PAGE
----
I tend to find that the problems most authors have with these colloquialisms is punctuation and definition. Hard to believe two itty-bitty letters can have such impact.
Any time you remove letters from a word, it is considered a contraction and those letters must be replaced with an apostrophe. And just because you have removed letters doesn’t change what that contraction means!
‘EM will always be them. Unless, of course, it’s short for Emily! In which case, skip the apostrophe as it’s no longer a contraction but a nickname.
‘ER will always be her. Well, unless you’re human and you’ve made a mistake, er, I mean, not that you would or anything… And you can leave off that apostrophe again, since er is its own word.
As for ‘IM, ‘e’ll always be him. Okay, okay, unless you’re doing that there IM thing. Which, again, is its own acronym and doesn’t use the apostrophe. Are you sensing a theme yet…?
So on that note, let’s just get’er done…!
…started as my way of dealing with a professional frustration with properly spelled words that were out of context in manuscripts I was editing as well as books I was reviewing. It evolved into a sharing of information with y’all. I’m hoping you’ll share with us words that have been a bête noir for you from either end.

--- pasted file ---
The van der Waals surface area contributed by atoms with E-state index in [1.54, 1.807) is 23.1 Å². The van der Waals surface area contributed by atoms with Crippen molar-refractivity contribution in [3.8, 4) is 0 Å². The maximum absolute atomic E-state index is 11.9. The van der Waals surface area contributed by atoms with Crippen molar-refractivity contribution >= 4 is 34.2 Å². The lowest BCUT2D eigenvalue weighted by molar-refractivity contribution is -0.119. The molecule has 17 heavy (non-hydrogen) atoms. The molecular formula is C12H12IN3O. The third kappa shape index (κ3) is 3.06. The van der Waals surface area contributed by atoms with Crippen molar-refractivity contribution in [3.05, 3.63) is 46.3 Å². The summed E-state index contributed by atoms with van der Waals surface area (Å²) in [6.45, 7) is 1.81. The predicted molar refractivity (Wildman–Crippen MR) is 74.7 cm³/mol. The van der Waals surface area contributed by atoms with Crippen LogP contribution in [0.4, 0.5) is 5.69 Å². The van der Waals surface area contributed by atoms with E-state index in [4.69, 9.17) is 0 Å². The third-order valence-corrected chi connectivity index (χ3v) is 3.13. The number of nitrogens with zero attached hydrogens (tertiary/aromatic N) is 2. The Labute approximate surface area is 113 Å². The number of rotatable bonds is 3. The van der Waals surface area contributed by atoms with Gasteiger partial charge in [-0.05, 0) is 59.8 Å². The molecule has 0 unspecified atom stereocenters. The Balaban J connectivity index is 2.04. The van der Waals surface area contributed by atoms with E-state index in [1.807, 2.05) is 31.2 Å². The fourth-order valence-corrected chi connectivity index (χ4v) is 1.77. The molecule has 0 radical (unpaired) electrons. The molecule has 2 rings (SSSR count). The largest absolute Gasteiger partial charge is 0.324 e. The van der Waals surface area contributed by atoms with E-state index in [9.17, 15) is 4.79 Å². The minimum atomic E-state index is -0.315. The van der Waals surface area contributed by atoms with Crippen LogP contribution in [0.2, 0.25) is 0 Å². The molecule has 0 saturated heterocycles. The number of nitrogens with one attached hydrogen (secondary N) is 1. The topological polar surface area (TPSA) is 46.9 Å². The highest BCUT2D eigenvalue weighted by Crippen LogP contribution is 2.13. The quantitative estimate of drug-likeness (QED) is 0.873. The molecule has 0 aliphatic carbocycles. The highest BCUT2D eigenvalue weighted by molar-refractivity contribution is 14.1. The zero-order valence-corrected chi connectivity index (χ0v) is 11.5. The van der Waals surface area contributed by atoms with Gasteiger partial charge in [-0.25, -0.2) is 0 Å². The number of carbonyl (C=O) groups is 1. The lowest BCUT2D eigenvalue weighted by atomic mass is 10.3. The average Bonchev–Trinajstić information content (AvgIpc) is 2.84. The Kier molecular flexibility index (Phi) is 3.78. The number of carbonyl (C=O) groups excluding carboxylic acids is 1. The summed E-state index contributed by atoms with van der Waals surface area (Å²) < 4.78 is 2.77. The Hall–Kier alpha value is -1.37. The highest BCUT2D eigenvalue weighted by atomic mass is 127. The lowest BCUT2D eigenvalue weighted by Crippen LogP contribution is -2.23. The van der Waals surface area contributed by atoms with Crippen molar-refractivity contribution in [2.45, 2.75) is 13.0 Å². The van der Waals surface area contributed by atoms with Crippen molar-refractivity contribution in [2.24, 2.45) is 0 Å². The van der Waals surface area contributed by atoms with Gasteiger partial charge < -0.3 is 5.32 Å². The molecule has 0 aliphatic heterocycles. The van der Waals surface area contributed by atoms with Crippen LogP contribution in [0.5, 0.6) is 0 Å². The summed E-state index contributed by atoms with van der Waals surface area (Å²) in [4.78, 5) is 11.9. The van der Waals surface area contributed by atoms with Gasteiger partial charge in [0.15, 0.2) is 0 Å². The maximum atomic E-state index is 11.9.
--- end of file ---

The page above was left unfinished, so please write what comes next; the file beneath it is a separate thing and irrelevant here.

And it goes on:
|Part of Grammar:|
|Pronoun, third person plural||Pronoun, third person singular referring to a female||Pronoun, third person singular referring to a male|
|A colloquial contraction for them||A colloquial contraction for her||A colloquial contraction for him|
|Up and at ’em
Translates as: Up and at them
I can take ’em on
|What’s wrong with ‘er?
Translates as: What’s wrong with her?
|Go get ‘im
Translates as: Go get him
C’mon, get it out of your system, bitch, whine, moan…which words are your pet peeves?